Wednesday, January 8, 2014

"Oldboy" (2003)

“Oldboy” is a work that flirts with merely being a piece of (well crafted) shock art. Like a really well made crucifix placed in a fine toilet. It is truly well made film, but those are a dime a dozen these days. What has launched this film into the stratosphere of well-respected films is likely just that fact that it is dark. Very dark.

Spoilers ahead, but you have either already seen this film or you don’t want to. Trust me. “Oldboy” is the story of a man kidnapped and held prisoner for 15 years in a room. When released his whole life is driven by the desire to find his captor and avenge himself. That, and an unexplainable relationship he quickly starts with a young girl. Turns out, he had been kidnapped, held prisoner and been hypnotized to fall in love with… his grown daughter. She too had been hypnotized. This whole over-the-top plan to induce incest was in itself revenge for something the man had done years before. He gossiped about a couple of students he had seen having sex without knowing they were brother and sister, and the girl had later killed herself. Like I said, dark.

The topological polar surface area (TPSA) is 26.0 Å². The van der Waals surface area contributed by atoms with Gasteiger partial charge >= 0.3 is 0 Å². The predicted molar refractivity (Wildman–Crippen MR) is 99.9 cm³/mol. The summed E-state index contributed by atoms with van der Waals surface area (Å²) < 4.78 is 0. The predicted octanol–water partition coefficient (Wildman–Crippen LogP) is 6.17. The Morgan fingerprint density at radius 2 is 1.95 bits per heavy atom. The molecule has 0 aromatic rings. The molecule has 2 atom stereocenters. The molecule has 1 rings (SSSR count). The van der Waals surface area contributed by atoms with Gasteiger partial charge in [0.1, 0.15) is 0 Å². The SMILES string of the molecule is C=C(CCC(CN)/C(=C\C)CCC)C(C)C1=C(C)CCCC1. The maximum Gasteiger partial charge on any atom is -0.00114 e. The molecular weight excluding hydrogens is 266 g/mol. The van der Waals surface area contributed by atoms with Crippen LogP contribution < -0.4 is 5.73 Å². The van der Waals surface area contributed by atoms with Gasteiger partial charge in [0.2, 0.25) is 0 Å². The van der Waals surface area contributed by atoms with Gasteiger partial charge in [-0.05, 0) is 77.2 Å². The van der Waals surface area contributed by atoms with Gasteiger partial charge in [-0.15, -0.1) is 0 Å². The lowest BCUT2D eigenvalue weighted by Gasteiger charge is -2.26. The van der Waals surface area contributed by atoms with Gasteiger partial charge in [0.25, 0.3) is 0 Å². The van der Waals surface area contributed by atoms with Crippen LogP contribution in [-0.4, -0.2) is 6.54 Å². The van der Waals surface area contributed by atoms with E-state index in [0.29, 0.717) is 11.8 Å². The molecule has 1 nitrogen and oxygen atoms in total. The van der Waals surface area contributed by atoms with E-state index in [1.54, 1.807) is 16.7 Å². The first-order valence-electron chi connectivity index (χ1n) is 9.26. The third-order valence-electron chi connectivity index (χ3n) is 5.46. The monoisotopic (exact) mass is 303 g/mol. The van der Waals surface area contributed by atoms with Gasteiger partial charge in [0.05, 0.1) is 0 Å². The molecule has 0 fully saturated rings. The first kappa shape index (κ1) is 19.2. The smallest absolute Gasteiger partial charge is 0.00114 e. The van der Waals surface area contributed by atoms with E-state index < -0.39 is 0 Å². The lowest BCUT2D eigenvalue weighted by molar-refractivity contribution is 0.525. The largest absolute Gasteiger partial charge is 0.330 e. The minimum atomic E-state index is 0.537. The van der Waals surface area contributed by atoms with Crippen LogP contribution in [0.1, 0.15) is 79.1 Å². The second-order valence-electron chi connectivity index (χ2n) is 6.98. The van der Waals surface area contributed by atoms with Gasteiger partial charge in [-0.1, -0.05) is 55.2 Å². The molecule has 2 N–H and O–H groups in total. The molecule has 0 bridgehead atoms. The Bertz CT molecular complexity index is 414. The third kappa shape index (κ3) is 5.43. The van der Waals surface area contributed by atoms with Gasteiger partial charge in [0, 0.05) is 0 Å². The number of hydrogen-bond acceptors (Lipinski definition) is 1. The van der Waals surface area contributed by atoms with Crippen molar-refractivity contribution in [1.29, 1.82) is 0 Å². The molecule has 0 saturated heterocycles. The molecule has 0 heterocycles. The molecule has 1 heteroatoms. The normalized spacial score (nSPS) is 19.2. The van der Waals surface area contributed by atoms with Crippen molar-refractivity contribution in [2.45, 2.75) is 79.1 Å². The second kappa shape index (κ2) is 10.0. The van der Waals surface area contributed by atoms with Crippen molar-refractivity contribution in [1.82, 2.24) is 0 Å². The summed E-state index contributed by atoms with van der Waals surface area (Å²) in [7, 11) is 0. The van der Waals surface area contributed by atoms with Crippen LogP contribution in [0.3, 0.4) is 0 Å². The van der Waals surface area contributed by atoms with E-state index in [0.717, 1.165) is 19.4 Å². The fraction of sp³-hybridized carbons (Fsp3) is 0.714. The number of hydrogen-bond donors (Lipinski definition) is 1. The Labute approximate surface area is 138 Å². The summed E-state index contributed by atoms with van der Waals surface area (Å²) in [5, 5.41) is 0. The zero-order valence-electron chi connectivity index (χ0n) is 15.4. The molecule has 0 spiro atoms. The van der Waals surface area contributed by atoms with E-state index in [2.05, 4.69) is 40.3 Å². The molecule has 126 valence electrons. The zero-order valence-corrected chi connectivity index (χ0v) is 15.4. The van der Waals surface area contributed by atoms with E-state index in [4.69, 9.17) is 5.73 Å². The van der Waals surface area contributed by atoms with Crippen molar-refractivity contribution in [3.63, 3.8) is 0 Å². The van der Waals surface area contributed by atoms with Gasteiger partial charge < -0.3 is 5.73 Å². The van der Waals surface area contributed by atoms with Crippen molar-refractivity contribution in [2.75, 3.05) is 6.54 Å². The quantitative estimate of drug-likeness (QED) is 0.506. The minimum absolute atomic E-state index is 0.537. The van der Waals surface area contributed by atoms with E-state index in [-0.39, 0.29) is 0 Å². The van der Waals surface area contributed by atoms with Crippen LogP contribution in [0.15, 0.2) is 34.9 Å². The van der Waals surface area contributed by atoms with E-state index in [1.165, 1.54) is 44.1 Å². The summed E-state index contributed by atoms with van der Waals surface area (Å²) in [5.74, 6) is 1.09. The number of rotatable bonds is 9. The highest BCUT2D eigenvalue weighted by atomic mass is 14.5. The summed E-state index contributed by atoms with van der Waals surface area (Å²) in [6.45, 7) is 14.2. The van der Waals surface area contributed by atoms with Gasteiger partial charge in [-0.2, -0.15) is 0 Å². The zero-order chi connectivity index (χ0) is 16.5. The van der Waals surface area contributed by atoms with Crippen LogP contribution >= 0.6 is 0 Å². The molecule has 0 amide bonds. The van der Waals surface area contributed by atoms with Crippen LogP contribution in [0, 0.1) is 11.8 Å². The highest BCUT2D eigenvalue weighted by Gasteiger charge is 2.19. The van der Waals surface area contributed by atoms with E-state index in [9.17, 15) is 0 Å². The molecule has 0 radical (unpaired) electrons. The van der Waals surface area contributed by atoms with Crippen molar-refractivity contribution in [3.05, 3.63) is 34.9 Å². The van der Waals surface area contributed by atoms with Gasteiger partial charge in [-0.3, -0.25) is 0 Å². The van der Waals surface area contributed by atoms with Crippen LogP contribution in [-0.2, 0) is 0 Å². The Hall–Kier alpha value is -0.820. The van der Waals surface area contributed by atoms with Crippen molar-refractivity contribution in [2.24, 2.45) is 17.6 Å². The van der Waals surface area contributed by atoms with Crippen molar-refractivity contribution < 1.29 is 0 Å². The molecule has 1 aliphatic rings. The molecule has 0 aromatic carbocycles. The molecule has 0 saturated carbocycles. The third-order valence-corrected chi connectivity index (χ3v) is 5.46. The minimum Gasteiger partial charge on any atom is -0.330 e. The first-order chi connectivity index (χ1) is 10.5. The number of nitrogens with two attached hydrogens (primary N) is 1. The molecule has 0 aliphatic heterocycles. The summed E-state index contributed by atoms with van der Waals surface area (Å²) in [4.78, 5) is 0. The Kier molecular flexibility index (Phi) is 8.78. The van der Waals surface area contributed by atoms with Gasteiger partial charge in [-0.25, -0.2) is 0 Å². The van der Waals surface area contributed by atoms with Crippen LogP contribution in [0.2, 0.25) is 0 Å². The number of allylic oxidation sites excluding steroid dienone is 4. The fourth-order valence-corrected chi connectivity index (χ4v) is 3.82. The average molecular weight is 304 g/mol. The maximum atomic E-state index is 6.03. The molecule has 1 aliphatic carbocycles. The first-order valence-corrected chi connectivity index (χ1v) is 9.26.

What does almost rescue the art here is the way it is a study of the way we are all imprisoned in the cages of our own making. Someone like me—a believer—would call that being a slave to sin. Even the innocent mistakes we make have a huge impact on the people around us. It almost saves it, but doesn’t make it worth the time to subject yourself to this movie. Even if it is on that unwritten list every serious film lover has to see to be taken seriously.

Hollywood remade this film last year. It has no doubt been seriously sanitized, but in many ways that likely makes the American remake even less redeemable.

No comments:

Post a Comment

NonModernBlog written content is the copyrighted property of Jason Dietz. Header photos and photos in posts where indicated are the copyrighted property of Jason and Cheryl Dietz.
Promotional photos such as screenshots or posters and links to the trailers of reviewed content are the property of the companies that produced the original content and no copyright infringement is intended.
It is believed that the use of a limited number of such material for critical commentary and discussion qualifies as fair use under copyright law.

  © Blogger template Brownium by Ourblogtemplates.com 2009

Back to TOP